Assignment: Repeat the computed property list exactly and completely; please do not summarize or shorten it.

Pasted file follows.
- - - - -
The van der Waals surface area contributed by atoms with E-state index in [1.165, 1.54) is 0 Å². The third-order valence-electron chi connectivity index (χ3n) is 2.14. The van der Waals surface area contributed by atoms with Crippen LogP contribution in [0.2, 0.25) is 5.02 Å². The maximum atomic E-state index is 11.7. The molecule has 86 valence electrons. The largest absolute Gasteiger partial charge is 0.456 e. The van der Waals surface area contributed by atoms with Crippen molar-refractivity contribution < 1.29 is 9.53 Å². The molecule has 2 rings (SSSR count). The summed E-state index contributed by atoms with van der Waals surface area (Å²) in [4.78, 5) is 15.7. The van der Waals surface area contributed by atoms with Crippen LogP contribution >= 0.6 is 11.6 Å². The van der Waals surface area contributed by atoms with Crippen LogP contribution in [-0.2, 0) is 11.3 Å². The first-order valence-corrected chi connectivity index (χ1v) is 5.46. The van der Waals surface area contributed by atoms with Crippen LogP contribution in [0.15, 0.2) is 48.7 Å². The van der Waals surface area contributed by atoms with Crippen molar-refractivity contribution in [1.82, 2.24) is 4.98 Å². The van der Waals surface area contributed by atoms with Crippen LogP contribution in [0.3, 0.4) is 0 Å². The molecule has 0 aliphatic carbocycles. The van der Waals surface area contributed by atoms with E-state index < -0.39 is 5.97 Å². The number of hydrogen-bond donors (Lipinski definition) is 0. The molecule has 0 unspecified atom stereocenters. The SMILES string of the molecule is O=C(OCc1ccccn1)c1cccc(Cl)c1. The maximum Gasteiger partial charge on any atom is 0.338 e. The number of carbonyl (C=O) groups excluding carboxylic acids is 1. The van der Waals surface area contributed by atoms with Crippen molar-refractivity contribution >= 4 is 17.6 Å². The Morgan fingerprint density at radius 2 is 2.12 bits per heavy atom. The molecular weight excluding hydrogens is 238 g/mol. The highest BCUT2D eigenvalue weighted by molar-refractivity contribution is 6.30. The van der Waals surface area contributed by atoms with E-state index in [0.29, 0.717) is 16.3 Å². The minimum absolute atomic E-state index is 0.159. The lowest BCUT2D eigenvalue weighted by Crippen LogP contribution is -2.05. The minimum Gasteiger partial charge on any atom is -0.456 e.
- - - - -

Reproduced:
The van der Waals surface area contributed by atoms with E-state index in [1.165, 1.54) is 0 Å². The third-order valence-electron chi connectivity index (χ3n) is 2.14. The van der Waals surface area contributed by atoms with Crippen LogP contribution in [0.2, 0.25) is 5.02 Å². The maximum atomic E-state index is 11.7. The molecule has 86 valence electrons. The largest absolute Gasteiger partial charge is 0.456 e. The van der Waals surface area contributed by atoms with Crippen molar-refractivity contribution < 1.29 is 9.53 Å². The molecule has 2 rings (SSSR count). The summed E-state index contributed by atoms with van der Waals surface area (Å²) in [4.78, 5) is 15.7. The van der Waals surface area contributed by atoms with Crippen LogP contribution >= 0.6 is 11.6 Å². The van der Waals surface area contributed by atoms with Crippen LogP contribution in [-0.2, 0) is 11.3 Å². The first-order valence-corrected chi connectivity index (χ1v) is 5.46. The van der Waals surface area contributed by atoms with Crippen LogP contribution in [0.15, 0.2) is 48.7 Å². The van der Waals surface area contributed by atoms with Crippen molar-refractivity contribution in [1.82, 2.24) is 4.98 Å². The van der Waals surface area contributed by atoms with Crippen LogP contribution in [0.3, 0.4) is 0 Å². The molecule has 0 aliphatic carbocycles. The van der Waals surface area contributed by atoms with E-state index < -0.39 is 5.97 Å². The number of hydrogen-bond donors (Lipinski definition) is 0. The molecule has 0 unspecified atom stereocenters. The SMILES string of the molecule is O=C(OCc1ccccn1)c1cccc(Cl)c1. The maximum Gasteiger partial charge on any atom is 0.338 e. The number of carbonyl (C=O) groups excluding carboxylic acids is 1. The van der Waals surface area contributed by atoms with Crippen molar-refractivity contribution >= 4 is 17.6 Å². The Morgan fingerprint density at radius 2 is 2.12 bits per heavy atom. The molecular weight excluding hydrogens is 238 g/mol. The highest BCUT2D eigenvalue weighted by molar-refractivity contribution is 6.30. The van der Waals surface area contributed by atoms with E-state index in [0.29, 0.717) is 16.3 Å². The minimum absolute atomic E-state index is 0.159. The lowest BCUT2D eigenvalue weighted by Crippen LogP contribution is -2.05. The minimum Gasteiger partial charge on any atom is -0.456 e.